That “little” voice

bicycles on the ground
When things fall down, we gotta pick them back up again

A few years ago I was in my art studio and asked myself ,” What do you think you’re doing”?  I had no idea.  I wasn’t really paying attention, I was just going through the motions of making something.  I wasn’t really enjoying what I was doing, but I had a goal– to get this painting done…. I had to get it done.

Instead of asking myself different questions, or taking a step back, the negative thoughts and talk started.   Things like, “You’re wasting your time”, “This is no good”, “I can’t figure this out” came into my head.   It seemed like it was a lot easier to pity, put myself down, and sink into a deeper hole rather than taking time to answer the question I really had:

What are the many solutions to this one problem?

I can be good at avoiding the hard work.  Answering that question would have taken me more time and effort, and I was running out of steam, daylight, and patience.  After many hours, I was still getting nowhere and making the same mistakes.  Erasing. Wiping paint away.  Re-drawing.  Then finally stopping.  Totally unsatisfied and upset with myself.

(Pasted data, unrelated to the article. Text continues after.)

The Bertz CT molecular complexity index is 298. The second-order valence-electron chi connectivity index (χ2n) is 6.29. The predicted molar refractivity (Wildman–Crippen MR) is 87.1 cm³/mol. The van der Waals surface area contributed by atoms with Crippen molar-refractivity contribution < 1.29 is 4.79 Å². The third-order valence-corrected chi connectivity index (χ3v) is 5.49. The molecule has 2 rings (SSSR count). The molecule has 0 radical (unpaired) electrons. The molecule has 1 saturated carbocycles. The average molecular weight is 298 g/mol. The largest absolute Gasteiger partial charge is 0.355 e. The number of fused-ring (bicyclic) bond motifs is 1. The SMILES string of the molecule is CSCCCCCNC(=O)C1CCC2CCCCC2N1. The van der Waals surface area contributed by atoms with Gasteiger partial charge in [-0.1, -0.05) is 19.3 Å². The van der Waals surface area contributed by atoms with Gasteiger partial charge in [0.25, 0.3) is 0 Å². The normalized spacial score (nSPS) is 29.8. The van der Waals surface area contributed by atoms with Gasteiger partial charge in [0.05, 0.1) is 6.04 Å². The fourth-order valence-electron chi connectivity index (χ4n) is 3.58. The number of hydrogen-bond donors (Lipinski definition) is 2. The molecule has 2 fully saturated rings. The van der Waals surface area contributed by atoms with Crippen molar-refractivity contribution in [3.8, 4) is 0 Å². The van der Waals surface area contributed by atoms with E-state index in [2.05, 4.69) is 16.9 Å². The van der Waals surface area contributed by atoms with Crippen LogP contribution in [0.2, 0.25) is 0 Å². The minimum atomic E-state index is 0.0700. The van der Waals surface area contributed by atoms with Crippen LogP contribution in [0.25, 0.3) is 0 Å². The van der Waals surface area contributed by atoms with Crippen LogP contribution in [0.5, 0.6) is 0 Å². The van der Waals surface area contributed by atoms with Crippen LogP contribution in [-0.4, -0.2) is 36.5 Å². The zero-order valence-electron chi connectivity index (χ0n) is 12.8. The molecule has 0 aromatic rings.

I didn’t finish the painting.
I never finished the painting.
I destroyed that painting.

I covered it up with many layers of primer and pretended the whole thing never happened.  Right after that, my husband entered the room and said, “Why did you do that”?

What I wish I would have done was realized the power of my own thoughts and words and how they affect the way I see myself. I am really my own worst critic, sometimes.  Instead of challenging myself, I held myself back from new discoveries about my art.   I can’t get that painting back (which apparently my husband really liked). But I can change my own mindset.  When things get tough in working on my art, or other areas in my life, I can do something about it.

How can we take what we know about ourselves and empower ourselves?  Words have power, and so do thoughts.  Instead of beating ourselves up with negative talk about what we should have done, or could have done, we could focus on what can be done.

The next time you hear that “little” voice inside your head, try this:

  1.  Stop and take a step back.
  2. Take a deep breath (or a few).
  3.  See what the challenge is and examine your choices.
  4. Go all in, and commit to finding the solution

    All that remains of “that” painting.

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